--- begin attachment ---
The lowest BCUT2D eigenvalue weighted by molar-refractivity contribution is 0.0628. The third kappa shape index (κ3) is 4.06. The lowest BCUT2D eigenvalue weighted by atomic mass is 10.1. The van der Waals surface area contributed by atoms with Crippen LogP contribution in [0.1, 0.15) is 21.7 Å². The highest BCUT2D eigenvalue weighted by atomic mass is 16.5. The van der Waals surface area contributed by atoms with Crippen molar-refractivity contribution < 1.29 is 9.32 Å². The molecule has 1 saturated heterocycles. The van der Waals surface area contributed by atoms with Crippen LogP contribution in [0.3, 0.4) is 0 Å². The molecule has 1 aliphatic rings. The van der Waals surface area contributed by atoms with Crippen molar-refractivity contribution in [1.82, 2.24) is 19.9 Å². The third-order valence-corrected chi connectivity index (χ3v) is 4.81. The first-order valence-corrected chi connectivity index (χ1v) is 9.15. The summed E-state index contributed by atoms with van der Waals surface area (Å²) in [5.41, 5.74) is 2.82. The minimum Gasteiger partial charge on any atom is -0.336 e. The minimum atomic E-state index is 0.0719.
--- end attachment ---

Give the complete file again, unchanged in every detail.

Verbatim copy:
The lowest BCUT2D eigenvalue weighted by molar-refractivity contribution is 0.0628. The third kappa shape index (κ3) is 4.06. The lowest BCUT2D eigenvalue weighted by atomic mass is 10.1. The van der Waals surface area contributed by atoms with Crippen LogP contribution in [0.1, 0.15) is 21.7 Å². The highest BCUT2D eigenvalue weighted by atomic mass is 16.5. The van der Waals surface area contributed by atoms with Crippen molar-refractivity contribution < 1.29 is 9.32 Å². The molecule has 1 saturated heterocycles. The van der Waals surface area contributed by atoms with Crippen LogP contribution in [0.3, 0.4) is 0 Å². The molecule has 1 aliphatic rings. The van der Waals surface area contributed by atoms with Crippen molar-refractivity contribution in [1.82, 2.24) is 19.9 Å². The third-order valence-corrected chi connectivity index (χ3v) is 4.81. The first-order valence-corrected chi connectivity index (χ1v) is 9.15. The summed E-state index contributed by atoms with van der Waals surface area (Å²) in [5.41, 5.74) is 2.82. The minimum Gasteiger partial charge on any atom is -0.336 e. The minimum atomic E-state index is 0.0719.